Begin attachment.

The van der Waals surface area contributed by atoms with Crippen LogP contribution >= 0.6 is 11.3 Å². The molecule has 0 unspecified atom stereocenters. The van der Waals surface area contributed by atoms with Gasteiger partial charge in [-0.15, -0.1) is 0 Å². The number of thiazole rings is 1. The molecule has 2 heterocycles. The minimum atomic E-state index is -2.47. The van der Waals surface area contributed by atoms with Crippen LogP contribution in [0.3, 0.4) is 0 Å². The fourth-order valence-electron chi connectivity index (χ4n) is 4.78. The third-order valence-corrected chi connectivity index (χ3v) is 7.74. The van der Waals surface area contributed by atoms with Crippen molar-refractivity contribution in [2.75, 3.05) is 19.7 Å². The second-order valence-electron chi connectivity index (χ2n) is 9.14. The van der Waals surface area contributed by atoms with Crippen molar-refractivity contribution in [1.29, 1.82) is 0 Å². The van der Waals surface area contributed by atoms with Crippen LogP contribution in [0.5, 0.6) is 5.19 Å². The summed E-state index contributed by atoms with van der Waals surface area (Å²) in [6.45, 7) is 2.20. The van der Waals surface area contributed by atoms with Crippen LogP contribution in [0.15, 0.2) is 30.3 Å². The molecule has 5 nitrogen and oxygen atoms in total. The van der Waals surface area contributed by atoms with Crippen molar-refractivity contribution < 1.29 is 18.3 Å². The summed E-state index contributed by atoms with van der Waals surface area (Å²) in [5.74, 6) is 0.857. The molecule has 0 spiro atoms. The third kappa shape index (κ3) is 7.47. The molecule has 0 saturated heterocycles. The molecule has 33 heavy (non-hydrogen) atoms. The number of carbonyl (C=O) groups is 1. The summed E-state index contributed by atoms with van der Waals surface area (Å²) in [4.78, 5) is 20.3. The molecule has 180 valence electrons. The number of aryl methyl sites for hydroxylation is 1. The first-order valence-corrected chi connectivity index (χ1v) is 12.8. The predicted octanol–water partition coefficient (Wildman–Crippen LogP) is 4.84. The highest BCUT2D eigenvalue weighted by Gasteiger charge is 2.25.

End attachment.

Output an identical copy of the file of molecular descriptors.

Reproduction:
The van der Waals surface area contributed by atoms with Crippen LogP contribution >= 0.6 is 11.3 Å². The molecule has 0 unspecified atom stereocenters. The van der Waals surface area contributed by atoms with Gasteiger partial charge in [-0.15, -0.1) is 0 Å². The number of thiazole rings is 1. The molecule has 2 heterocycles. The minimum atomic E-state index is -2.47. The van der Waals surface area contributed by atoms with Crippen LogP contribution in [0.3, 0.4) is 0 Å². The fourth-order valence-electron chi connectivity index (χ4n) is 4.78. The third-order valence-corrected chi connectivity index (χ3v) is 7.74. The van der Waals surface area contributed by atoms with Crippen molar-refractivity contribution in [2.75, 3.05) is 19.7 Å². The second-order valence-electron chi connectivity index (χ2n) is 9.14. The van der Waals surface area contributed by atoms with Crippen molar-refractivity contribution in [1.29, 1.82) is 0 Å². The van der Waals surface area contributed by atoms with Crippen LogP contribution in [0.5, 0.6) is 5.19 Å². The summed E-state index contributed by atoms with van der Waals surface area (Å²) in [6.45, 7) is 2.20. The van der Waals surface area contributed by atoms with Crippen LogP contribution in [0.15, 0.2) is 30.3 Å². The molecule has 5 nitrogen and oxygen atoms in total. The van der Waals surface area contributed by atoms with Crippen molar-refractivity contribution < 1.29 is 18.3 Å². The summed E-state index contributed by atoms with van der Waals surface area (Å²) in [5.74, 6) is 0.857. The molecule has 0 spiro atoms. The third kappa shape index (κ3) is 7.47. The molecule has 0 saturated heterocycles. The molecule has 33 heavy (non-hydrogen) atoms. The number of carbonyl (C=O) groups is 1. The summed E-state index contributed by atoms with van der Waals surface area (Å²) in [4.78, 5) is 20.3. The molecule has 180 valence electrons. The number of aryl methyl sites for hydroxylation is 1. The first-order valence-corrected chi connectivity index (χ1v) is 12.8. The predicted octanol–water partition coefficient (Wildman–Crippen LogP) is 4.84. The highest BCUT2D eigenvalue weighted by Gasteiger charge is 2.25.